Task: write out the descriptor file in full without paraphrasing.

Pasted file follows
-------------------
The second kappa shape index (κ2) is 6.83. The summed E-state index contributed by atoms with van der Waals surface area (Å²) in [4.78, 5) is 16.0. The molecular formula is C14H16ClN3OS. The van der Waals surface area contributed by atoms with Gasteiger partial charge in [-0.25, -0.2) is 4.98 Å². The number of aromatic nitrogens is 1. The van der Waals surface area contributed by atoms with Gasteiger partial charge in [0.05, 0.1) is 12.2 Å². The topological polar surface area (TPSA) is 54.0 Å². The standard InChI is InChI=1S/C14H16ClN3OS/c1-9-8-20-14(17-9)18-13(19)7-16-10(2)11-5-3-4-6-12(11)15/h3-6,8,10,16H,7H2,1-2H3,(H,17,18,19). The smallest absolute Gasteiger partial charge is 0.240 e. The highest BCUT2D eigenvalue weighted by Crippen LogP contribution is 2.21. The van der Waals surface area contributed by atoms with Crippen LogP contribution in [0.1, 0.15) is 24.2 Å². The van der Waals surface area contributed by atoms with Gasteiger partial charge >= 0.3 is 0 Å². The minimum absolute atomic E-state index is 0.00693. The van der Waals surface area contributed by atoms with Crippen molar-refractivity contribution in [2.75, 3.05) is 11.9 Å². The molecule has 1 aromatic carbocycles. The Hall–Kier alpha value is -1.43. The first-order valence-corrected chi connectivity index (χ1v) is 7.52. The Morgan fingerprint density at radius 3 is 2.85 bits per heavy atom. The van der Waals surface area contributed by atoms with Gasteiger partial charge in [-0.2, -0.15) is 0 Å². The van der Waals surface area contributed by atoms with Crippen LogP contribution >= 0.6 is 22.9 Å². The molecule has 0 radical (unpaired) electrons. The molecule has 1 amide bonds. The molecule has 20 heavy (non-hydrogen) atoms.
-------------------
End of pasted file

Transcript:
The second kappa shape index (κ2) is 6.83. The summed E-state index contributed by atoms with van der Waals surface area (Å²) in [4.78, 5) is 16.0. The molecular formula is C14H16ClN3OS. The van der Waals surface area contributed by atoms with Gasteiger partial charge in [-0.25, -0.2) is 4.98 Å². The number of aromatic nitrogens is 1. The van der Waals surface area contributed by atoms with Gasteiger partial charge in [0.05, 0.1) is 12.2 Å². The topological polar surface area (TPSA) is 54.0 Å². The standard InChI is InChI=1S/C14H16ClN3OS/c1-9-8-20-14(17-9)18-13(19)7-16-10(2)11-5-3-4-6-12(11)15/h3-6,8,10,16H,7H2,1-2H3,(H,17,18,19). The smallest absolute Gasteiger partial charge is 0.240 e. The highest BCUT2D eigenvalue weighted by Crippen LogP contribution is 2.21. The van der Waals surface area contributed by atoms with Crippen LogP contribution in [0.1, 0.15) is 24.2 Å². The van der Waals surface area contributed by atoms with Gasteiger partial charge >= 0.3 is 0 Å². The minimum absolute atomic E-state index is 0.00693. The van der Waals surface area contributed by atoms with Crippen molar-refractivity contribution in [2.75, 3.05) is 11.9 Å². The molecule has 1 aromatic carbocycles. The Hall–Kier alpha value is -1.43. The first-order valence-corrected chi connectivity index (χ1v) is 7.52. The Morgan fingerprint density at radius 3 is 2.85 bits per heavy atom. The van der Waals surface area contributed by atoms with Gasteiger partial charge in [-0.2, -0.15) is 0 Å². The van der Waals surface area contributed by atoms with Crippen LogP contribution >= 0.6 is 22.9 Å². The molecule has 0 radical (unpaired) electrons. The molecule has 1 amide bonds. The molecule has 20 heavy (non-hydrogen) atoms.